By Oke Epia

Many Nigerians are amongst the craziest copycats in the world. They move in droves in the direction of advertised success even if unprepared for or unbefitting of it. They love to trend the inane even if it makes them appear insane. They love the luxuries of life even if they have to live a lie. Have you noticed a trend in the last few years where the country’s struggling middle class elite virtually empties into Dubai for the Christmas and New Year festivities? Everybody who is an aspiring somebody in society somehow saunters into the glitz and glamour of the glorious showcase put up by Dubai to attract the world to it at Christmas.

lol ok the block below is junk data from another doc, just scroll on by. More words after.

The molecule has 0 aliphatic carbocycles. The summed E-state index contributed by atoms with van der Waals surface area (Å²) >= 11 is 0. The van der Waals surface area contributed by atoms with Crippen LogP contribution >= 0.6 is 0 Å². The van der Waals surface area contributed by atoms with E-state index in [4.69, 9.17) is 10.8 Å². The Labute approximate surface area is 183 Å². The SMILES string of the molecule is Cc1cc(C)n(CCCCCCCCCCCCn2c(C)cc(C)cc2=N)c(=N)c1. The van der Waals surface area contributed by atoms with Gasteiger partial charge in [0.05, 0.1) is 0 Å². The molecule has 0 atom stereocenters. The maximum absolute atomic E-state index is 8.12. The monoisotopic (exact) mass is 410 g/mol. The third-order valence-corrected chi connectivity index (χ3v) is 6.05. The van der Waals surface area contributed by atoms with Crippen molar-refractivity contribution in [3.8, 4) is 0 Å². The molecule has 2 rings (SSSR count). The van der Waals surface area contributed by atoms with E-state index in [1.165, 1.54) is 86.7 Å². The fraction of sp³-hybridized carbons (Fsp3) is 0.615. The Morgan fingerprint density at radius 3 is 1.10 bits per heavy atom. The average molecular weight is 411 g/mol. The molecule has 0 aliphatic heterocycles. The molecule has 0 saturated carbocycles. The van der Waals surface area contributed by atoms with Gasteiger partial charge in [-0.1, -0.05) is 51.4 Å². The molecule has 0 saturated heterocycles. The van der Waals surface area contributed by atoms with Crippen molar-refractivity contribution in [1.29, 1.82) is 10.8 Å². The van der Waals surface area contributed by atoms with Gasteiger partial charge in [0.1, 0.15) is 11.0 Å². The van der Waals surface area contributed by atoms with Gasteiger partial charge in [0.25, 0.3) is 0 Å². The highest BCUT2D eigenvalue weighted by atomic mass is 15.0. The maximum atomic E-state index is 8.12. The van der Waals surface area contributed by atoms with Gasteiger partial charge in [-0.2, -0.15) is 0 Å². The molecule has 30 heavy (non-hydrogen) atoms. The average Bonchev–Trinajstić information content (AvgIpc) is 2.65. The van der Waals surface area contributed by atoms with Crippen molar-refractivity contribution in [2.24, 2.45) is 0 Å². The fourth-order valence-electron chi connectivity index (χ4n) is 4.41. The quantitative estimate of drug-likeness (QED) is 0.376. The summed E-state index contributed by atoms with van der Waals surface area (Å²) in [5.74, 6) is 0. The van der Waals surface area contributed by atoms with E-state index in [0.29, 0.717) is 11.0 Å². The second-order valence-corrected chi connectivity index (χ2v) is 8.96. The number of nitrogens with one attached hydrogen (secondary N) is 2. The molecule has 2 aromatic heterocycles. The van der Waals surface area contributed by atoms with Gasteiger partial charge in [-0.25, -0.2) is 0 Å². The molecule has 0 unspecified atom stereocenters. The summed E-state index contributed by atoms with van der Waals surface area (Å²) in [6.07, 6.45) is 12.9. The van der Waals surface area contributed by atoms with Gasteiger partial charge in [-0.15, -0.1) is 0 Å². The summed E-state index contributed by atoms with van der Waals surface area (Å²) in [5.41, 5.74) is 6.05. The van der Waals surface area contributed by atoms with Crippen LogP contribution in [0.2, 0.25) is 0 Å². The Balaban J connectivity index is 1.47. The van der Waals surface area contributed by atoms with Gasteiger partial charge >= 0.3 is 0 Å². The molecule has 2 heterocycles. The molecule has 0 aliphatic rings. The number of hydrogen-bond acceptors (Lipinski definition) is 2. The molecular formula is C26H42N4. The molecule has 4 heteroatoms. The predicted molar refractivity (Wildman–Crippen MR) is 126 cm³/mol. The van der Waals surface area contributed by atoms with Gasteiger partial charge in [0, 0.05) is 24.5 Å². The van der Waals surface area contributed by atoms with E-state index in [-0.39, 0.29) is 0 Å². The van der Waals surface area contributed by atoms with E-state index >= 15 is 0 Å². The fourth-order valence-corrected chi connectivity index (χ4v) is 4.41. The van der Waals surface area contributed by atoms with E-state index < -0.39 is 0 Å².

But the attraction to Dubai has been for long and it is beyond the colours of Christmas and magnificent fireworks of New Year’s Eve. Hitherto, a privileged set of Nigerians has found it a destination for stacking wealth and trading influence. With a booming property market and upscale commercial capacities, Dubai became (and still is) some investment Gloryland for the good, bad and ugly from Nigeria. Lacking stringent financial flows monitoring, it became a sought of safe haven for those seeking to hide ill-gotten wealth and keep away from the arm of justice. And from trickles to numbers it became a Nigerian movement for illicit wealth transfer and ostentatious display of diverse kinds. A recent fad was the hosting of birthday parties, anniversary dinners, wedding engagements, school graduation gigs and other vain glory showcases in Dubai. Such gathering of who-is-who became an acceptable way of confirming one’s social status in Nigeria. And for the clan of the corrupt thieves, it was a measure of just how much of the public pie they had piled up for themselves and generations yet unborn.